Shiller, Ven. T. Kenjitsu Nakagaki. Each chant, regardless of faith and source,
is haunting, its melody echoing of the eternal nature of pain, sadness, love
and beauty all at once. Between these religious invocations are expressions of
healing and faith from the Arts. A mezzo soprano singing a Fransiscan prayer,
Mandy Patinkin singing selections from Sondheim and Rodgers & Hammerstein,
violinist Joshua Bell playing the soul searing Meditation from Thais, Matthew
Rushing dancing from an Alvin Ailey choreography and Lillias White singing Duke
Ellington. Across faiths, across race, across disciplines the words and music
of comfort and understanding begin to flow into the mind and soul.
hosts yet another service - reaching out to the tired and weary and
grief-stricken people of Manhattan. This time to come listen to the wisdom of
Thich Nhat Hanh, the Vietnamese Buddhist Monk who was recently nominated for
the Nobel Prize for Peace. I am able to get a front row seat. I don’t know how.
But I accept that as a gift. At a time when I cannot understand how it is that
I am alive and yet 6000 people only a few miles from me have lost their lives
and have been incinerated to dust, I have stopped asking why and take
everything I get as a precious gift. There is a beautiful Buddhist ceremony as
the monks sing and invoke the Boddhisattvas . Thich Nhat Hanh sits serenely,
cross legged, a mere 7 feet away from me. I gaze at his face and feel the
energy of peace that emanates from him. He speaks for 90 minutes and talks of
mindful listening. The West is not brought up to value mindful listening, he
says. Rather success here is measured in terms of verbal skills. He emphasizes
that the key to good communication is not in talking but in listening - between
parent and child, between partners, between nations - really listening by
keeping an open mind and not judging. Mindful
listening, mindful walking, mindful breathing, mindful drinking: Let’s be
mindful of every little step we take, every little breath we breathe, every
little word we speak. I come away from the three-hour service feeling comforted
and a little calmer.
things that happen that are not for me to reason out or question. There are
things that happen for which I find no answers, and that I cannot understand.
The tragedy remains as a horrific shock. Perhaps the biggest disaster that I
have known. I know that this is certainly not the biggest tragedy in the
history of mankind. There have been worse. The Black Plague, the two World
Wars, Pearl Harbor, the Holocaust, every nation’s fight for freedom, the
bombing of Hiroshima and Nagasaki, natural disasters, and dozens of other
tragedies. But for each one of us, the magnitude of a tragedy rests upon
proximity, and the probability that it could have been “me or mine”. And it
could have been me - if I had happened to have an appointment to see my
financial advisor on Wall Street, or if I had happened to visit my immigration
attorney’s office downtown, or if I had happened to take a morning off to visit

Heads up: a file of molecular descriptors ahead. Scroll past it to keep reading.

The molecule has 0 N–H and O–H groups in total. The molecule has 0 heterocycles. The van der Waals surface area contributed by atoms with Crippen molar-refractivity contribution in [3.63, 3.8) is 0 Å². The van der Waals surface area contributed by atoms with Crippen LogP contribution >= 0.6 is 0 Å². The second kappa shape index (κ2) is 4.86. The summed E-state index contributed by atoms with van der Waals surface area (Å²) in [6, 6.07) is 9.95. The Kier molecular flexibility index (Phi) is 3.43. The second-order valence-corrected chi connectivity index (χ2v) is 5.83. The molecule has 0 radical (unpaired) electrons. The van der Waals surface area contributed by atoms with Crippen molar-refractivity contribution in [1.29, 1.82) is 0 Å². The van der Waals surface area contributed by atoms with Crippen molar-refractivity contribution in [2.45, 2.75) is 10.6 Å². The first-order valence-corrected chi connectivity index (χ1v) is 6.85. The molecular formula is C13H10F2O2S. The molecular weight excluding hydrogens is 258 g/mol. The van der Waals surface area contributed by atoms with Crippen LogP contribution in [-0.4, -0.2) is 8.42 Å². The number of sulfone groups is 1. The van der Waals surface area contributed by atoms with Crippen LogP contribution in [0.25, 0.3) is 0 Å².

Century 21, or if I had happened to show another visitor from India the World
Trade Center...The possibilities were endless.
But I was
not there on Tuesday morning, and nor was any loved one of mine. And for that I
will remain eternally grateful. The sadness, too, will remain. There is too
much and too many that will be constant reminders around me of that horrendous,
shocking, heart-stopping moment when, a couple of miles away from where I sat
in my office in a tower, the first jet liner flew into one of the Twin Towers
followed by ever increasing horror as the tragedy continued with the second
plane, and extended even further with the crumbling of the first tower and then
the crashing of the second tower, killing thousands of innocent people.
September 11. A day that will go down in history as one having stunned the
world. It’s hard for me to accept this act of terrorism because it happened in
New York City - a city that I thought was strong and invincible - the pulsating
nerve center of an economic power; a microcosm representing the world and where
people from all over the world live in close proximity; a dynamic emblem of
freedom, democracy, and diversity. A city that never sleeps had been stunned
into a stupor. For people like me who had made a conscious choice to live in
New York City, it was like a personal assault. This city gave me the
opportunity to accomplish what I never would have in any other part of the
world. This city let me, a foreign woman of color and a single mother, go to school, start a career, raise my children, and live a respectful life. This city gifted my children a free and high-quality public
education without asking who they were or what they believed in. This city
allowed me to dream and aspire, and then provided me with the opportunities to realize
those dreams. How can I not feel angry at those who invaded my life and injured
I am always amazed when I think back to how from those initial weeks of raw emotions - of shock, sorrow, anger and fear - New Yorkers banded together and bounded back to a better and stronger place. I hope we can remind ourselves of our resilience and inherent goodness to once more work together and overcome the sorrow, anger and fear that is currently sweeping across our country...